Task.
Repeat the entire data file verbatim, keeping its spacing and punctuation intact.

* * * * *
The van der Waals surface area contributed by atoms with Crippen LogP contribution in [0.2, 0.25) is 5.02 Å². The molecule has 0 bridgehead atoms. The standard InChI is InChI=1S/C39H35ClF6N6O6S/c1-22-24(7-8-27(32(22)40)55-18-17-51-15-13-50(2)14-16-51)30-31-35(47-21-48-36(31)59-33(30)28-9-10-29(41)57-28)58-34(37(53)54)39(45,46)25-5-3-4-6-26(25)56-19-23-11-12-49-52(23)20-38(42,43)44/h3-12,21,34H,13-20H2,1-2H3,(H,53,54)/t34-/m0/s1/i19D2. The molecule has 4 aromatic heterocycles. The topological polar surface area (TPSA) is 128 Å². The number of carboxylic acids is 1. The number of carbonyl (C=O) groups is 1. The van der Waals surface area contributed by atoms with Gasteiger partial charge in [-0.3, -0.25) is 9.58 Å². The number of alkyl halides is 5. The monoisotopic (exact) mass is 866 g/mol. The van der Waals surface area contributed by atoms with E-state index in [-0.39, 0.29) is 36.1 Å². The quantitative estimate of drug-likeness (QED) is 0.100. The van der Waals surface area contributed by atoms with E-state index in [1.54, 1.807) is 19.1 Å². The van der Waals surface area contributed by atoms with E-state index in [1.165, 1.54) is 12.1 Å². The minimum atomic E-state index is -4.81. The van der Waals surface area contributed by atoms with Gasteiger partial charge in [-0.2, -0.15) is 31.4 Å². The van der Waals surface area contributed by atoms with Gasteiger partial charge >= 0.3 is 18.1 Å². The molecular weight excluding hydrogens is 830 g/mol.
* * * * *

The van der Waals surface area contributed by atoms with Crippen LogP contribution in [0.2, 0.25) is 5.02 Å². The molecule has 0 bridgehead atoms. The standard InChI is InChI=1S/C39H35ClF6N6O6S/c1-22-24(7-8-27(32(22)40)55-18-17-51-15-13-50(2)14-16-51)30-31-35(47-21-48-36(31)59-33(30)28-9-10-29(41)57-28)58-34(37(53)54)39(45,46)25-5-3-4-6-26(25)56-19-23-11-12-49-52(23)20-38(42,43)44/h3-12,21,34H,13-20H2,1-2H3,(H,53,54)/t34-/m0/s1/i19D2. The molecule has 4 aromatic heterocycles. The topological polar surface area (TPSA) is 128 Å². The number of carboxylic acids is 1. The number of carbonyl (C=O) groups is 1. The van der Waals surface area contributed by atoms with Gasteiger partial charge in [-0.3, -0.25) is 9.58 Å². The number of alkyl halides is 5. The monoisotopic (exact) mass is 866 g/mol. The van der Waals surface area contributed by atoms with E-state index in [-0.39, 0.29) is 36.1 Å². The quantitative estimate of drug-likeness (QED) is 0.100. The van der Waals surface area contributed by atoms with E-state index in [1.54, 1.807) is 19.1 Å². The van der Waals surface area contributed by atoms with E-state index in [1.165, 1.54) is 12.1 Å². The minimum atomic E-state index is -4.81. The van der Waals surface area contributed by atoms with Gasteiger partial charge in [-0.2, -0.15) is 31.4 Å². The van der Waals surface area contributed by atoms with Gasteiger partial charge >= 0.3 is 18.1 Å². The molecular weight excluding hydrogens is 830 g/mol.